Man in the garden seeking relief from his tinnitus

Tinnitus Relief | 10 Tips to Manage and Alleviate Tinnitus

Published: March 1, 2023

Updated: March 1, 2023

While it is true that there is no cure for tinnitus, it is possible to manage, alleviate, and overcome it. So yes! You can get relief from tinnitus. Bear in mind, though, that tinnitus is a symptom, so pinpointing and rectifying the cause of the tinnitus would be the most effective way to address it (i.e. disorders or diseases causing the tinnitus may require medical management). 

Tinnitus can be frustrating and you may want answers right away, but identifying the cause is often a process of elimination. Both an audiological and medical diagnosis are necessary.

The first step in dealing with tinnitus is to have a hearing assessment so that hearing loss can be identified or ruled out as the cause. Counseling and written information should be provided by a hearing healthcare professional.

It is also important to identify and rule out any possible medical causes e.g. have your blood pressure checked, and have a medical consultation with a healthcare professional to rule out any medical conditions that may be causing the tinnitus. 

There are many conditions that cause tinnitus, and there are many things that aggravate it. Even if you do not know what is causing the tinnitus, you may already have identified some aggravating factors which would be helpful to either reduce or avoid.

Strategies and tips to manage tinnitus

Avoid silence

It’s more likely that you will focus on the tinnitus and be upset by it if there is nothing else for you to listen to. 

Sound therapy (sound enrichment)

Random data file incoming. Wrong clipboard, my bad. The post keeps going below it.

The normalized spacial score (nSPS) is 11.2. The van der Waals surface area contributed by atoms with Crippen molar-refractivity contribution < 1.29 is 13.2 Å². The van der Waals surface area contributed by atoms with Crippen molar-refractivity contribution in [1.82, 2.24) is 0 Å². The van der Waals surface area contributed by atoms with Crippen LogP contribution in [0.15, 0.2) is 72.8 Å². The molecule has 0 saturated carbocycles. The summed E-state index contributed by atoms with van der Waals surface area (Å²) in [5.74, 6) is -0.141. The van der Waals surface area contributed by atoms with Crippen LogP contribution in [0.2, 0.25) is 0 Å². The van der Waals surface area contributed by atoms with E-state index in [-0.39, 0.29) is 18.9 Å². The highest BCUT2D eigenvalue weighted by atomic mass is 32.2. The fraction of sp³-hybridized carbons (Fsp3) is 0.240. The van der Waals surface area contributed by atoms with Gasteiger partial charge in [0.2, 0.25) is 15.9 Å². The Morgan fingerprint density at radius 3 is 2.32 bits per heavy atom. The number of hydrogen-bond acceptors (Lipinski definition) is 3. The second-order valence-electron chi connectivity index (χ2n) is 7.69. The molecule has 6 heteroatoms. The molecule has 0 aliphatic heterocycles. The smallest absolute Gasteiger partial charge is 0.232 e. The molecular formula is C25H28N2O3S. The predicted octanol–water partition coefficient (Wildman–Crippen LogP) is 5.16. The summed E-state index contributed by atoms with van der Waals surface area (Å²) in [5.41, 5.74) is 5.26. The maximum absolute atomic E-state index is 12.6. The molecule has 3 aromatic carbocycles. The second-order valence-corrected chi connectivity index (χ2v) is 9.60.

Other sounds that are more pleasant can help to distract you, making the tinnitus less noticeable. This is sometimes referred to as sound therapy. As you become aware of other sounds in the environment, the tinnitus signal is perceived as less important and fades into the background as you pay less attention to it.

Sound therapy devices

Use sound therapy devices to help you to shift your focus from tinnitus. The goal of sound therapy is to teach your hearing system to ignore the unwanted sound, so as a general rule, the replacement sound should not completely mask the tinnitus signal. Some examples of sound therapy devices are: 

  • A sound pillow is a pillow with built-in stereo speakers. 
  • Radio, sound system, streaming device, or TV
  • Set at a low volume level so that you have to strain to hear what is being said, or just off station so that interference is heard. If you have the TV on, make sure that the content isn’t negative or upsetting. Rather choose something positive or pleasant.
  • You may wish to sign up at where you can listen to sounds proven to lower anxiety and increase memory. There are also tinnitus masking apps available which you may find helpful.